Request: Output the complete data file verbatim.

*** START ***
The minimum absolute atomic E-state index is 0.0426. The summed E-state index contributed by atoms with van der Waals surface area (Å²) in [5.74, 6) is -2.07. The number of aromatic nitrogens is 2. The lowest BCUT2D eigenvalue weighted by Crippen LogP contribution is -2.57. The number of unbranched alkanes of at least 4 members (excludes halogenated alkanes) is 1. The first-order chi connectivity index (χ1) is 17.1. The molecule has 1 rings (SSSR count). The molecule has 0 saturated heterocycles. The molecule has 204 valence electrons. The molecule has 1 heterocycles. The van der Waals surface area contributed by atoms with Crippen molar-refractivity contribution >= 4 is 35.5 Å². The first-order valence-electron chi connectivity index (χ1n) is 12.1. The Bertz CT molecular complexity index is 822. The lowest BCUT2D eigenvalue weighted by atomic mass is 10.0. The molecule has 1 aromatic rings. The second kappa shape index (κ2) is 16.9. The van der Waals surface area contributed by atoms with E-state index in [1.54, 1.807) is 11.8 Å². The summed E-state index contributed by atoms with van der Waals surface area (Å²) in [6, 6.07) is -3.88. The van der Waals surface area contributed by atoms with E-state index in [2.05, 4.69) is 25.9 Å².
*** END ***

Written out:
The minimum absolute atomic E-state index is 0.0426. The summed E-state index contributed by atoms with van der Waals surface area (Å²) in [5.74, 6) is -2.07. The number of aromatic nitrogens is 2. The lowest BCUT2D eigenvalue weighted by Crippen LogP contribution is -2.57. The number of unbranched alkanes of at least 4 members (excludes halogenated alkanes) is 1. The first-order chi connectivity index (χ1) is 17.1. The molecule has 1 rings (SSSR count). The molecule has 0 saturated heterocycles. The molecule has 204 valence electrons. The molecule has 1 heterocycles. The van der Waals surface area contributed by atoms with Crippen molar-refractivity contribution >= 4 is 35.5 Å². The first-order valence-electron chi connectivity index (χ1n) is 12.1. The Bertz CT molecular complexity index is 822. The lowest BCUT2D eigenvalue weighted by atomic mass is 10.0. The molecule has 1 aromatic rings. The second kappa shape index (κ2) is 16.9. The van der Waals surface area contributed by atoms with E-state index in [1.54, 1.807) is 11.8 Å². The summed E-state index contributed by atoms with van der Waals surface area (Å²) in [6, 6.07) is -3.88. The van der Waals surface area contributed by atoms with E-state index in [2.05, 4.69) is 25.9 Å².